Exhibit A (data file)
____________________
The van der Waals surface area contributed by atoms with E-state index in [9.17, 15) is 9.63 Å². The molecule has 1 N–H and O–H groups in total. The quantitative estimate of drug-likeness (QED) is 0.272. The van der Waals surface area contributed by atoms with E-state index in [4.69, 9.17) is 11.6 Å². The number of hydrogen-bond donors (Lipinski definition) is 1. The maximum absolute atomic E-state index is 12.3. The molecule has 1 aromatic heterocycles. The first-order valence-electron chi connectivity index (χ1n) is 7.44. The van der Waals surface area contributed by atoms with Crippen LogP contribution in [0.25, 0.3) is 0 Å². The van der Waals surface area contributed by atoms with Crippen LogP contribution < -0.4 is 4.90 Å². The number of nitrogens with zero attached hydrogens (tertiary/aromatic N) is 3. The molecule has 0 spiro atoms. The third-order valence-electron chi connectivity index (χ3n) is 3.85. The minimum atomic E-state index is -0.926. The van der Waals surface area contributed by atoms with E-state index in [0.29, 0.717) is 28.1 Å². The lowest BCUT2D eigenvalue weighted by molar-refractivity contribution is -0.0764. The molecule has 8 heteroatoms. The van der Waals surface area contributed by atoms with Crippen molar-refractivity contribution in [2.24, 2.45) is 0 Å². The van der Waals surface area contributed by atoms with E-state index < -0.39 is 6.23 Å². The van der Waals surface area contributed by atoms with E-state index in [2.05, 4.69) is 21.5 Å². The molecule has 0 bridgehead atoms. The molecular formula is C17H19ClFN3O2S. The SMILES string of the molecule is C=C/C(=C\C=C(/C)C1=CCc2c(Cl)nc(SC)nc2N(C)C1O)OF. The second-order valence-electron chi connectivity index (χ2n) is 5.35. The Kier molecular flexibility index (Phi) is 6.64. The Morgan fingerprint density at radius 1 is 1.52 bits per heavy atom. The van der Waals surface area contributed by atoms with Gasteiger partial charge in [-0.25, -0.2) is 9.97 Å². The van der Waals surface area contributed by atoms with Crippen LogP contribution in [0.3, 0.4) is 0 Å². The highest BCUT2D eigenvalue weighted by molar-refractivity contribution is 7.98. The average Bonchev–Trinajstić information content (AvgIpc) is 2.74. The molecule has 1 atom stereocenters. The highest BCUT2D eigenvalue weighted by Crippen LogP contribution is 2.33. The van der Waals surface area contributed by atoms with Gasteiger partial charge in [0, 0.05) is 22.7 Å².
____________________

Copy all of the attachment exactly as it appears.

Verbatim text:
The van der Waals surface area contributed by atoms with E-state index in [9.17, 15) is 9.63 Å². The molecule has 1 N–H and O–H groups in total. The quantitative estimate of drug-likeness (QED) is 0.272. The van der Waals surface area contributed by atoms with E-state index in [4.69, 9.17) is 11.6 Å². The number of hydrogen-bond donors (Lipinski definition) is 1. The maximum absolute atomic E-state index is 12.3. The molecule has 1 aromatic heterocycles. The first-order valence-electron chi connectivity index (χ1n) is 7.44. The van der Waals surface area contributed by atoms with Crippen LogP contribution in [0.25, 0.3) is 0 Å². The van der Waals surface area contributed by atoms with Crippen LogP contribution < -0.4 is 4.90 Å². The number of nitrogens with zero attached hydrogens (tertiary/aromatic N) is 3. The molecule has 0 spiro atoms. The third-order valence-electron chi connectivity index (χ3n) is 3.85. The minimum atomic E-state index is -0.926. The van der Waals surface area contributed by atoms with E-state index in [0.29, 0.717) is 28.1 Å². The lowest BCUT2D eigenvalue weighted by molar-refractivity contribution is -0.0764. The molecule has 8 heteroatoms. The van der Waals surface area contributed by atoms with Crippen molar-refractivity contribution in [2.24, 2.45) is 0 Å². The van der Waals surface area contributed by atoms with E-state index < -0.39 is 6.23 Å². The van der Waals surface area contributed by atoms with E-state index in [2.05, 4.69) is 21.5 Å². The molecule has 0 bridgehead atoms. The molecular formula is C17H19ClFN3O2S. The SMILES string of the molecule is C=C/C(=C\C=C(/C)C1=CCc2c(Cl)nc(SC)nc2N(C)C1O)OF. The second-order valence-electron chi connectivity index (χ2n) is 5.35. The Kier molecular flexibility index (Phi) is 6.64. The Morgan fingerprint density at radius 1 is 1.52 bits per heavy atom. The van der Waals surface area contributed by atoms with Gasteiger partial charge in [-0.25, -0.2) is 9.97 Å². The van der Waals surface area contributed by atoms with Crippen LogP contribution in [0.3, 0.4) is 0 Å². The highest BCUT2D eigenvalue weighted by molar-refractivity contribution is 7.98. The average Bonchev–Trinajstić information content (AvgIpc) is 2.74. The molecule has 1 atom stereocenters. The highest BCUT2D eigenvalue weighted by Crippen LogP contribution is 2.33. The van der Waals surface area contributed by atoms with Gasteiger partial charge in [0, 0.05) is 22.7 Å².